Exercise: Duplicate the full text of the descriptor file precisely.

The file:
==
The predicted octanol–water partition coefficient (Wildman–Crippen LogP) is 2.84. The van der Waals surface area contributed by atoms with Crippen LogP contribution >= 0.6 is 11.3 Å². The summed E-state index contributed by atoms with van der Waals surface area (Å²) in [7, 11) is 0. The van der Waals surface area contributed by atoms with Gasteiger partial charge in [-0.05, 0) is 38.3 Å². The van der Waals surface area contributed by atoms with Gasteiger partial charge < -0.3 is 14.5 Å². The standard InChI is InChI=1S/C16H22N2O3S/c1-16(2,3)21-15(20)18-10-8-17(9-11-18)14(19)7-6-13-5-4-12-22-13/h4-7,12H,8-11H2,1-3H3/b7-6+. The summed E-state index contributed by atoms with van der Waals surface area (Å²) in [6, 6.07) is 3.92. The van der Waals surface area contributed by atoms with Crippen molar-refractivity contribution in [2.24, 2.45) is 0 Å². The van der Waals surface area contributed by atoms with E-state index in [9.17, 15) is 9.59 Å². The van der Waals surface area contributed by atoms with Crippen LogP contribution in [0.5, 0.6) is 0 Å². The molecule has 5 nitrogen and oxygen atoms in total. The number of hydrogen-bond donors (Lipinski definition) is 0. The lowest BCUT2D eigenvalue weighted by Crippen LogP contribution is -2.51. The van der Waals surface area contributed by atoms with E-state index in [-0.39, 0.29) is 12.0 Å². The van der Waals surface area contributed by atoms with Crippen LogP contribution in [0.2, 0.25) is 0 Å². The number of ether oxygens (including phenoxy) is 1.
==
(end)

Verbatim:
The predicted octanol–water partition coefficient (Wildman–Crippen LogP) is 2.84. The van der Waals surface area contributed by atoms with Crippen LogP contribution >= 0.6 is 11.3 Å². The summed E-state index contributed by atoms with van der Waals surface area (Å²) in [7, 11) is 0. The van der Waals surface area contributed by atoms with Gasteiger partial charge in [-0.05, 0) is 38.3 Å². The van der Waals surface area contributed by atoms with Gasteiger partial charge < -0.3 is 14.5 Å². The standard InChI is InChI=1S/C16H22N2O3S/c1-16(2,3)21-15(20)18-10-8-17(9-11-18)14(19)7-6-13-5-4-12-22-13/h4-7,12H,8-11H2,1-3H3/b7-6+. The summed E-state index contributed by atoms with van der Waals surface area (Å²) in [6, 6.07) is 3.92. The van der Waals surface area contributed by atoms with Crippen molar-refractivity contribution in [2.24, 2.45) is 0 Å². The van der Waals surface area contributed by atoms with E-state index in [9.17, 15) is 9.59 Å². The van der Waals surface area contributed by atoms with Crippen LogP contribution in [0.5, 0.6) is 0 Å². The molecule has 5 nitrogen and oxygen atoms in total. The number of hydrogen-bond donors (Lipinski definition) is 0. The lowest BCUT2D eigenvalue weighted by Crippen LogP contribution is -2.51. The van der Waals surface area contributed by atoms with E-state index in [-0.39, 0.29) is 12.0 Å². The van der Waals surface area contributed by atoms with Crippen LogP contribution in [0.2, 0.25) is 0 Å². The number of ether oxygens (including phenoxy) is 1.